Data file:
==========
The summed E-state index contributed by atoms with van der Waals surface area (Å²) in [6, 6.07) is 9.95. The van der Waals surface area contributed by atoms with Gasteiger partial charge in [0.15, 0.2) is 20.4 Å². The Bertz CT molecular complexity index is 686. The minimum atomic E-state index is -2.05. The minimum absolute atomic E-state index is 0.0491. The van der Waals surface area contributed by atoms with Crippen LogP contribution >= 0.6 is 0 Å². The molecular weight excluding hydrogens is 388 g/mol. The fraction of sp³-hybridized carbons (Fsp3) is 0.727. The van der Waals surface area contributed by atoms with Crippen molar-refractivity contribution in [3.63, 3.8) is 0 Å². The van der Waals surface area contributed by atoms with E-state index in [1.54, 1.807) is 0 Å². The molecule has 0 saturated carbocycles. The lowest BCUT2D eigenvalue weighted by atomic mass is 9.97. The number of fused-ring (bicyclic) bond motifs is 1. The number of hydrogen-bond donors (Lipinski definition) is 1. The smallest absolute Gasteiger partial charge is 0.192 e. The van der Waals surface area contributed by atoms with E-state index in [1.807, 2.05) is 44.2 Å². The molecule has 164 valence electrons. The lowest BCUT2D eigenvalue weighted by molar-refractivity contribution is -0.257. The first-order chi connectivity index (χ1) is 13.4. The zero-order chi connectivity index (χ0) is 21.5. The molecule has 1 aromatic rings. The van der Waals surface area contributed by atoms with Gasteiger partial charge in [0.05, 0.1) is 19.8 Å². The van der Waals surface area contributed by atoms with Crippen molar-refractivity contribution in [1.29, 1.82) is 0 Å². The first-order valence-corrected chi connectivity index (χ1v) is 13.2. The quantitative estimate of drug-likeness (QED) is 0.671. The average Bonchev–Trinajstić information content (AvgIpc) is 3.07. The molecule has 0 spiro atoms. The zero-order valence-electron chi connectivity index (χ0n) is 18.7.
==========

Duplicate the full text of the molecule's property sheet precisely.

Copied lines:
The summed E-state index contributed by atoms with van der Waals surface area (Å²) in [6, 6.07) is 9.95. The van der Waals surface area contributed by atoms with Gasteiger partial charge in [0.15, 0.2) is 20.4 Å². The Bertz CT molecular complexity index is 686. The minimum atomic E-state index is -2.05. The minimum absolute atomic E-state index is 0.0491. The van der Waals surface area contributed by atoms with Crippen LogP contribution >= 0.6 is 0 Å². The molecular weight excluding hydrogens is 388 g/mol. The fraction of sp³-hybridized carbons (Fsp3) is 0.727. The van der Waals surface area contributed by atoms with Crippen molar-refractivity contribution in [3.63, 3.8) is 0 Å². The van der Waals surface area contributed by atoms with E-state index in [1.54, 1.807) is 0 Å². The molecule has 0 saturated carbocycles. The lowest BCUT2D eigenvalue weighted by atomic mass is 9.97. The number of fused-ring (bicyclic) bond motifs is 1. The number of hydrogen-bond donors (Lipinski definition) is 1. The smallest absolute Gasteiger partial charge is 0.192 e. The van der Waals surface area contributed by atoms with E-state index in [1.807, 2.05) is 44.2 Å². The molecule has 164 valence electrons. The lowest BCUT2D eigenvalue weighted by molar-refractivity contribution is -0.257. The first-order chi connectivity index (χ1) is 13.4. The zero-order chi connectivity index (χ0) is 21.5. The molecule has 1 aromatic rings. The van der Waals surface area contributed by atoms with Gasteiger partial charge in [0.05, 0.1) is 19.8 Å². The van der Waals surface area contributed by atoms with Crippen molar-refractivity contribution in [1.29, 1.82) is 0 Å². The first-order valence-corrected chi connectivity index (χ1v) is 13.2. The quantitative estimate of drug-likeness (QED) is 0.671. The average Bonchev–Trinajstić information content (AvgIpc) is 3.07. The molecule has 0 spiro atoms. The zero-order valence-electron chi connectivity index (χ0n) is 18.7.